“The ability to perform deep work is becoming increasingly rare at exactly the same time it is becoming increasingly valuable in our economy. As a consequence, the few who cultivate this skill, and then make it to the core of their working life, will thrive.”
Focus is a key resource that we have available to enable us to live fulfilling and successful lives and it is needed more now than ever in the dynamic world in which we live.
Researchers tell us it is essential for peak performance, connection and wellbeing and yet the average knowledge worker focuses on one task for a maximum of 11 minutes each day with their attention moving between tasks on average every 20 seconds (Gallup and WHO).
The world we live is constantly trying to get our attention whether it be the media, our emails, our colleagues or the notifications on our devices all making it hard to focus on one thing at a time. On average people check their email 36 times per hour, have 56 interruptions per day resulting in only 2.3 hours of productive work each day (Gallup, American Institute of Stress and WHO).
The evidence is clear and yet we continue to work and live distracted. Our ability to focus is costing us on so many levels and each and every one of us has the ability to make change in our own lives. Here’s some simple ideas to consider for increasing focus in your own life.
1. Get crystal clear on your priorities for the next day
Before the end of your working day, get clear on what your top 3 priorities are for the next day. Make sure you know what success will look like for these items and that you have everything you need to be able to compete them. This will give you a quick start the next day and the clarity to stay focused when less important things compete for your attention.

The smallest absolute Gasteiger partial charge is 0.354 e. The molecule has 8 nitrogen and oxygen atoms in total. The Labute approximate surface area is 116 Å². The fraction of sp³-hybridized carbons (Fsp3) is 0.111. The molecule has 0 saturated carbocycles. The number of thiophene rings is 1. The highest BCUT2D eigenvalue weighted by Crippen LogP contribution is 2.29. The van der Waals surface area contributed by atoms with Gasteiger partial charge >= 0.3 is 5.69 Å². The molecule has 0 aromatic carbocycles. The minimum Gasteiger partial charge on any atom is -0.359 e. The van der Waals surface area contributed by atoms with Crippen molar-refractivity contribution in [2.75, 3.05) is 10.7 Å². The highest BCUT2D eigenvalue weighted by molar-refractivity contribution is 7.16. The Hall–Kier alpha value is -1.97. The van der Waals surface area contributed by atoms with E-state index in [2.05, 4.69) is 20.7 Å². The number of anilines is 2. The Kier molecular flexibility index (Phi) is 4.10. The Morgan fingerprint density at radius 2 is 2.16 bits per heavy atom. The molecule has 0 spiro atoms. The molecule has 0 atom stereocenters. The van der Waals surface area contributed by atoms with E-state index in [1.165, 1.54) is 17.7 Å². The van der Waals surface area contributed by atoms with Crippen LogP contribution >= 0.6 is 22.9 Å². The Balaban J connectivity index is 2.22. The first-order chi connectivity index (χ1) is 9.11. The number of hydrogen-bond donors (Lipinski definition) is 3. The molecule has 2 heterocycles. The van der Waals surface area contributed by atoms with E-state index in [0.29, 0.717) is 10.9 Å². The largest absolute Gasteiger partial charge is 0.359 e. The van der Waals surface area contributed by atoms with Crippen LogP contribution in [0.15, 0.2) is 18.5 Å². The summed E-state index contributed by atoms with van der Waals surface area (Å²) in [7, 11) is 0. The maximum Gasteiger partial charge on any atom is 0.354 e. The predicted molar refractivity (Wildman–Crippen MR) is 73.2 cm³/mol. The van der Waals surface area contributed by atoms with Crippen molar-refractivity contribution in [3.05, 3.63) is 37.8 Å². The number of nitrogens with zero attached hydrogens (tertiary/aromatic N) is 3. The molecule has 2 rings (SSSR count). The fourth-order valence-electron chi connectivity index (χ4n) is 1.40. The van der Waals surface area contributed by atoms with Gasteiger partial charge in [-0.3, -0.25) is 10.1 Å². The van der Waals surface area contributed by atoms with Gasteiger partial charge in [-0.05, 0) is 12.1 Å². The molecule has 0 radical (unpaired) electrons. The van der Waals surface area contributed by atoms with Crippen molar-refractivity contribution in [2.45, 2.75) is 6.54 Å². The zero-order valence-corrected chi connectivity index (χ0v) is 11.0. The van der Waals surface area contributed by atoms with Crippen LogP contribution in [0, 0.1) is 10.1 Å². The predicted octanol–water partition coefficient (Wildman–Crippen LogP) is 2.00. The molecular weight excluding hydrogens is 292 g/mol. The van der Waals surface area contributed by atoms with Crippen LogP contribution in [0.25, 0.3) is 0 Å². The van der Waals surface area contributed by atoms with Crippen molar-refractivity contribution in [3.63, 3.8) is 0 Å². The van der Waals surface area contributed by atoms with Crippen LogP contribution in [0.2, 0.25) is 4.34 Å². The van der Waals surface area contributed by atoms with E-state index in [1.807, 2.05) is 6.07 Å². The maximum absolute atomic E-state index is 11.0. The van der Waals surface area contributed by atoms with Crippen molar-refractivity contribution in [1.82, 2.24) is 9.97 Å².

2. Work with your biology not against it
Most of us are at our peak focus and energy levels before 11 am. This is the time when our mind is clearest, and we are most likely to have our best ideas and do our best work. Rather than starting your day answering emails or returning phone calls, ruthlessly protect the first 90 minutes of your day so that you tackle your hardest and most important work. Not only will you feel good having done it, but this feeling will feed into the rest of your day.
3. Take control of your email
On average, knowledge workers receive at least 200 messages a day and spend about two-and-a-half hours reading and replying to emails (Forbes). Not only is this a huge amount of time but it is often time that is not directed at your most important tasks. Consider creating email free blocks of times when your email is off and you can work without interruption. Not only does this stop the temptation to answer emails but it alters the expectations of others and enables a new culture to emerge.
4. Measure in output not input
Many of us are constantly on, working longer hours and trying to cram more into our days. We think that this will enable us to get more done, yet research shows us that at some point, working longer becomes counter-productive and we receive significant diminishing returns. Stop focusing on time invested but think more about output. This way we focus on bringing our most focused and rested self to the task at hand and build in active recovery time every day rather than staying longer to extract that little bit more.
Research shows us that 33% of working adults report sleeping six or fewer hours per night. Many of us think we can get away with 5-6 hours of sleep a night and still perform at our best. Yet the research conclusively shows us that we need at least 7 hours a night no matter who we are. Think about how it feels when we have slept well and tackle a challenging day versus after a poor night of sleep. The results are incomparable. Develop a sleep routine with consistent bedtimes and wake up times no matter the day of the week or week of the year and take steps to become technology free in the lead up to bedtime.
Each and every one of these ideas are simple and yet take commitment and effort but think what could be possible if you made the change?
Five Ways to More Focus — Corporate Health, Workplace Wellness & Wellbeing is written by Amanda McMillan for www.wellineux.com